The Neighborhood Emergency Communication Training net (NET net) meets every Sunday evening at 8:10 P.M. local time on the K7RPT 147.040 MHz repeater. That repeater has a positive 600 kHz offset and a tone of 100.0 Hz. Our purpose is to provide practice with and exchange information about amateur radio use by NETs (Neighborhood Emergency Teams) and CERTs (Community Emergency Response Teams).
We refer to ourselves as the NET net, and our primary audience is those with little or no experience on the air. Those not associated with NETs and CERTs are also invited to participate.
NET net Program Schedule
Our discussions change week to week. Many times, we will choose to discuss a recent incident involving Portland NET members, such as an exercise or deployment. Absent that, below is a link to a list of topics we will explore on the NET net program. Each of these comprise about an evening of discussion, but some of them will extend over multiple programs.
Please let know if you have any ideas for improvements. We can chat on Sunday evening, or you can reach me by cell phone (you have the number) or by email (AE7XP@ARRL.net).
If you would to serve as net control for the NET net, we welcome your participation. Below is a link to the preamble for the NET net, basically the standard script a net control would follow. Send an email to Michael (AE7XP@ARRL.net) to arrange your turn.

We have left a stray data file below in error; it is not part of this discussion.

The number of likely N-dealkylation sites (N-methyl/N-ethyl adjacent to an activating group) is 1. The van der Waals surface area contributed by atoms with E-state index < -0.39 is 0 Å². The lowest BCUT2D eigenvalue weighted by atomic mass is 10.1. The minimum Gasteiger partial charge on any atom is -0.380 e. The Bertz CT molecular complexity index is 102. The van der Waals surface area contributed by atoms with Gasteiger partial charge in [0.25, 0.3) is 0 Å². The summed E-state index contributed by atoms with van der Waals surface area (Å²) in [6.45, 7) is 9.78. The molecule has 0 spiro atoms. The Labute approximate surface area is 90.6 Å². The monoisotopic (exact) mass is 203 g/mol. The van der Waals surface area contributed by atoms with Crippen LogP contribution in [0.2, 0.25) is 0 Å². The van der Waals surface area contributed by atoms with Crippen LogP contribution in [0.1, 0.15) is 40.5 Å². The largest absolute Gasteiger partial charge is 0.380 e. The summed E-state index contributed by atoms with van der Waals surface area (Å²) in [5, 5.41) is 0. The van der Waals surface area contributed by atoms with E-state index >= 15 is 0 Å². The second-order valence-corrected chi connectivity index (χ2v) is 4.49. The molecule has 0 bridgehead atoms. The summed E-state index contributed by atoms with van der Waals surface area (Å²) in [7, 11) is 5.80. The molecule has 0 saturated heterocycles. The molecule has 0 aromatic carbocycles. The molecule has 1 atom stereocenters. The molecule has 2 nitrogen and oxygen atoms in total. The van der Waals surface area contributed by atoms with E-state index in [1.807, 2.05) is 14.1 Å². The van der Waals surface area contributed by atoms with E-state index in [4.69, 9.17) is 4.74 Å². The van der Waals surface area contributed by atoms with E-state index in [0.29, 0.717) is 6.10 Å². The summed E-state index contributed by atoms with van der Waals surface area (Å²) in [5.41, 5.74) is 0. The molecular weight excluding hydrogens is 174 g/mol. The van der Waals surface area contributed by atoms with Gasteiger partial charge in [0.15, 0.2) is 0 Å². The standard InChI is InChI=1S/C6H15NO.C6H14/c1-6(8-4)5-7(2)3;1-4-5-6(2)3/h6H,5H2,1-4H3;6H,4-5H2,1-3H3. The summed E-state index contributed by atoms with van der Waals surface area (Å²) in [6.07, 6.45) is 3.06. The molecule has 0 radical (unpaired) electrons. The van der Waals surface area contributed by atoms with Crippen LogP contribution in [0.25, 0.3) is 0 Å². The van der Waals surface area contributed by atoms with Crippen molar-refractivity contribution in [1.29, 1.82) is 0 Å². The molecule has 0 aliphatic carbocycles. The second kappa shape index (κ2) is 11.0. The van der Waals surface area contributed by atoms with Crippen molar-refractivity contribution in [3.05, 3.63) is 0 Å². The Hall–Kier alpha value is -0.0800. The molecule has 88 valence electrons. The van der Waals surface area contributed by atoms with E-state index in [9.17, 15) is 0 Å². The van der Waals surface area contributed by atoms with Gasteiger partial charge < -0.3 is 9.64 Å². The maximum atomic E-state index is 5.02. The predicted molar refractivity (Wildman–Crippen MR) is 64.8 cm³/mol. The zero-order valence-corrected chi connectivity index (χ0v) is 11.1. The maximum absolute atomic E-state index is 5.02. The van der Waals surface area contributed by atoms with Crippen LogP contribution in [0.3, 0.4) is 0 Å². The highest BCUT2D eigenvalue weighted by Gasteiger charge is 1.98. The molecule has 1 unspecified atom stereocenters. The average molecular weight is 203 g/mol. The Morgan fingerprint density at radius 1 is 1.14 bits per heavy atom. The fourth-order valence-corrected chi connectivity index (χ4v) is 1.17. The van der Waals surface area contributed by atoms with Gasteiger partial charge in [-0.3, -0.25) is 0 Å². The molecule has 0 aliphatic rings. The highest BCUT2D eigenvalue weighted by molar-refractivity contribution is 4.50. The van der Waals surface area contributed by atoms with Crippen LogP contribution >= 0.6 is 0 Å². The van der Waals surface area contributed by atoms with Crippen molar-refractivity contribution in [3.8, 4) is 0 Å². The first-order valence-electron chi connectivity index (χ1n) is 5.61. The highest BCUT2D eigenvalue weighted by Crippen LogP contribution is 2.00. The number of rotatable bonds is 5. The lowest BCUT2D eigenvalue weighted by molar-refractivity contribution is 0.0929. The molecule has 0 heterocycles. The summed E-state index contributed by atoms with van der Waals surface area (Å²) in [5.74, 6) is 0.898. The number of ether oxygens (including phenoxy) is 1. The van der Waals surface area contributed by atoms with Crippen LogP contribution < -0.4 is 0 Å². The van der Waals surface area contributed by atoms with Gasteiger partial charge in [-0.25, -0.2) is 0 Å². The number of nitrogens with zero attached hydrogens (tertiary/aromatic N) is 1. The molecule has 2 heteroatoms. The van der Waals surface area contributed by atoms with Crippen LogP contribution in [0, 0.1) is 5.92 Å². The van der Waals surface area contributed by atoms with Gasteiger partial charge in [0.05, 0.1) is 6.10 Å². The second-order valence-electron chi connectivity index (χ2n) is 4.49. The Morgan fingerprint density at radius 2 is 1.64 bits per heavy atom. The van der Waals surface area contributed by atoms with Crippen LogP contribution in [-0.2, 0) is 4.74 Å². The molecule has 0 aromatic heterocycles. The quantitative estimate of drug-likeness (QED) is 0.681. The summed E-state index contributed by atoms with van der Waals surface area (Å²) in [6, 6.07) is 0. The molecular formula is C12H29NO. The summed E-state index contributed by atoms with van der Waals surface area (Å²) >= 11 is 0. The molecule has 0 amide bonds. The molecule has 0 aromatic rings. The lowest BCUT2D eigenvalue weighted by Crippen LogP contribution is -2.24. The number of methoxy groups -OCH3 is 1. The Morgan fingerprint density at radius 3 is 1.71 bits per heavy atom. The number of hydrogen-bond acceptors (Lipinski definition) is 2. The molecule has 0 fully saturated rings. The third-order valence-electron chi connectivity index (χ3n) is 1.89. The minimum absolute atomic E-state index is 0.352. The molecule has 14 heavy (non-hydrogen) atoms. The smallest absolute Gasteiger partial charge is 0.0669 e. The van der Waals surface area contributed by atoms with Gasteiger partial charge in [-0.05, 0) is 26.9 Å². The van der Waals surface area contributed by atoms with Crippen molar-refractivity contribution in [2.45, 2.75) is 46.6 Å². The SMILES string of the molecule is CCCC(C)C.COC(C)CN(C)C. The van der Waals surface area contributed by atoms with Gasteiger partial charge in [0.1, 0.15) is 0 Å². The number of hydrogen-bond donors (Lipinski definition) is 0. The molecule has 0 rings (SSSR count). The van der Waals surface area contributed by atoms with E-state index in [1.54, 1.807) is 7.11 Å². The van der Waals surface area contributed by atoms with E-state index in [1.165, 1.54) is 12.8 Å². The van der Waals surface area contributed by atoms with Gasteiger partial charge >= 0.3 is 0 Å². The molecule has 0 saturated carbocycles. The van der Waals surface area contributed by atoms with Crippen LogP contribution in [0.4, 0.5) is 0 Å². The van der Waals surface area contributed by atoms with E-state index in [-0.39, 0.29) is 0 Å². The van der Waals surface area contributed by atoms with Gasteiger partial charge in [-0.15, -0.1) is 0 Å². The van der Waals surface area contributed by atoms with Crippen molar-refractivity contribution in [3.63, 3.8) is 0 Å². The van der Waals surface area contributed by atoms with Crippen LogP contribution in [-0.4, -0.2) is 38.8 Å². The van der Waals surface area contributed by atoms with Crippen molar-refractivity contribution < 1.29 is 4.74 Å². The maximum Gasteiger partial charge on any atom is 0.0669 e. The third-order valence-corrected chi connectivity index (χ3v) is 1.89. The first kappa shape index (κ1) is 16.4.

NECTN Preamble (updated 4/30/2018)
Periodically, we will post here some of the files and presentations we will discuss during the show.
- Hamspeak on QRZ
- The Emergency Support Functions (ESFs) and Relationship to ICS Structure (see page 16)
- Course Summary IS800 (ESFs are outlined on page 37)
An Example of an IRLP Contact
One of the topics discussed on the NET net is the many alternative modes and services available through amateur radio. One such service is the Internet Radio Linking Project or IRLP. Using this service, an operator with Technician License and low-power hand-held radio can hold conversations with people around the world using repeaters linked by ethernet. While this is not considered a reliable emergency communications service, it is fun and another way to enjoy this hobby. IRLP is introduced to new hams in the ARRL Ham Radio License Manual (Level 1: Technician). A complete description of how to use the service is beyond the scope of this brief post, but that is why we have the conversation forum that is the NET net.
The following is an audio recording of AE7XP linking to and unlinking from an IRLP repeater (“node”) in California from an IRLP repeater in Portland. Please note two items that are not pointed out in the audio recording:
- To disconnect (initially and at the end of the node connection), I am keying the digits 73, which is typical for IRLP usage
- I am holding down the push-to-talk (PTT) or transmit button before and while I am keying the digits to control the IRLP node
Remember that the codes to access and control any IRLP-enabled station are determined by the owner of the station. It is good practice and may be required that you contact the owner before using a local node to obtain permission and to get the codes. The owners are identified in the principal resource for IRLP node information: www.irlp.net